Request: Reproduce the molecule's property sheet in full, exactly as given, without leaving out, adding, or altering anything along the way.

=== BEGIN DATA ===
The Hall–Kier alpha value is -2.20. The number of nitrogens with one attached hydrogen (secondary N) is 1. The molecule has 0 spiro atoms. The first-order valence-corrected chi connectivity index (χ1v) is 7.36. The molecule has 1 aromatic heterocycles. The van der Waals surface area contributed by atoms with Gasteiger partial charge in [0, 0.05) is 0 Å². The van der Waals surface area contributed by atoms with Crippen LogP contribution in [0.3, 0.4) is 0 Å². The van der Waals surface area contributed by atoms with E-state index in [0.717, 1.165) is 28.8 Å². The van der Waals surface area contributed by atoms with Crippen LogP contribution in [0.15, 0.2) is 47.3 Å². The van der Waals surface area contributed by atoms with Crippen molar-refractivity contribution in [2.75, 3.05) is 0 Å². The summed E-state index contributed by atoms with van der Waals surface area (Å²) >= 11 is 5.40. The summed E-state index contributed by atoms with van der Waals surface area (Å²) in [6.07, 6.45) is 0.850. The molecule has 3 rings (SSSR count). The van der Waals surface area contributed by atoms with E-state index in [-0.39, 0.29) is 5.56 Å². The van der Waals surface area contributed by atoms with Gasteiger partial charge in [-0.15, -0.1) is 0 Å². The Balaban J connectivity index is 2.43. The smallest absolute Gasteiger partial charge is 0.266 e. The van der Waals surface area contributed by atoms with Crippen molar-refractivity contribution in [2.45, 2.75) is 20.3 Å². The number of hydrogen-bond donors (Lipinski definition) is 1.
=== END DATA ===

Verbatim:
The Hall–Kier alpha value is -2.20. The number of nitrogens with one attached hydrogen (secondary N) is 1. The molecule has 0 spiro atoms. The first-order valence-corrected chi connectivity index (χ1v) is 7.36. The molecule has 1 aromatic heterocycles. The van der Waals surface area contributed by atoms with Gasteiger partial charge in [0, 0.05) is 0 Å². The van der Waals surface area contributed by atoms with Crippen LogP contribution in [0.3, 0.4) is 0 Å². The van der Waals surface area contributed by atoms with E-state index in [0.717, 1.165) is 28.8 Å². The van der Waals surface area contributed by atoms with Crippen LogP contribution in [0.15, 0.2) is 47.3 Å². The van der Waals surface area contributed by atoms with Crippen molar-refractivity contribution in [2.75, 3.05) is 0 Å². The summed E-state index contributed by atoms with van der Waals surface area (Å²) >= 11 is 5.40. The summed E-state index contributed by atoms with van der Waals surface area (Å²) in [6.07, 6.45) is 0.850. The molecule has 3 rings (SSSR count). The van der Waals surface area contributed by atoms with E-state index in [-0.39, 0.29) is 5.56 Å². The van der Waals surface area contributed by atoms with Gasteiger partial charge in [-0.15, -0.1) is 0 Å². The Balaban J connectivity index is 2.43. The smallest absolute Gasteiger partial charge is 0.266 e. The van der Waals surface area contributed by atoms with Crippen molar-refractivity contribution in [2.45, 2.75) is 20.3 Å². The number of hydrogen-bond donors (Lipinski definition) is 1.